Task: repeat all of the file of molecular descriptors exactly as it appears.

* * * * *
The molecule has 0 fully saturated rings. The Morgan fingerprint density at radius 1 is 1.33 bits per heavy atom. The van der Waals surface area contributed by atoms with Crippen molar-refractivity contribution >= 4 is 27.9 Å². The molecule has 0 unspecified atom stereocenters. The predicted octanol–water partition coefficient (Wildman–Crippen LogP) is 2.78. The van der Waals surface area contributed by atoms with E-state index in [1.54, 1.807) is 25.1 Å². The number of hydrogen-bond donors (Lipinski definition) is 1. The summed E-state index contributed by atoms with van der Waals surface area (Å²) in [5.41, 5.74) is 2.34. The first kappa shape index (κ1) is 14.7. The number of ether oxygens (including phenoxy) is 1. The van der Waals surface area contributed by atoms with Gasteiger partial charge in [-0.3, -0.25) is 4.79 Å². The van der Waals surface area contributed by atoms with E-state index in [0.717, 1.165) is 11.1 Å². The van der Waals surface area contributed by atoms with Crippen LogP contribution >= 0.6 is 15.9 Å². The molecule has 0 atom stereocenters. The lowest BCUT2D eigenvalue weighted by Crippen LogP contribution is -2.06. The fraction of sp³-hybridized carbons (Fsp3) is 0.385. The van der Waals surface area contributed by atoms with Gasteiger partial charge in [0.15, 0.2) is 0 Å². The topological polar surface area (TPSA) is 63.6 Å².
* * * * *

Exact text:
The molecule has 0 fully saturated rings. The Morgan fingerprint density at radius 1 is 1.33 bits per heavy atom. The van der Waals surface area contributed by atoms with Crippen molar-refractivity contribution >= 4 is 27.9 Å². The molecule has 0 unspecified atom stereocenters. The predicted octanol–water partition coefficient (Wildman–Crippen LogP) is 2.78. The van der Waals surface area contributed by atoms with E-state index in [1.54, 1.807) is 25.1 Å². The number of hydrogen-bond donors (Lipinski definition) is 1. The summed E-state index contributed by atoms with van der Waals surface area (Å²) in [5.41, 5.74) is 2.34. The first kappa shape index (κ1) is 14.7. The number of ether oxygens (including phenoxy) is 1. The van der Waals surface area contributed by atoms with Gasteiger partial charge in [-0.3, -0.25) is 4.79 Å². The van der Waals surface area contributed by atoms with E-state index in [0.717, 1.165) is 11.1 Å². The van der Waals surface area contributed by atoms with Crippen LogP contribution >= 0.6 is 15.9 Å². The molecule has 0 atom stereocenters. The lowest BCUT2D eigenvalue weighted by Crippen LogP contribution is -2.06. The fraction of sp³-hybridized carbons (Fsp3) is 0.385. The van der Waals surface area contributed by atoms with Gasteiger partial charge in [0.15, 0.2) is 0 Å². The topological polar surface area (TPSA) is 63.6 Å².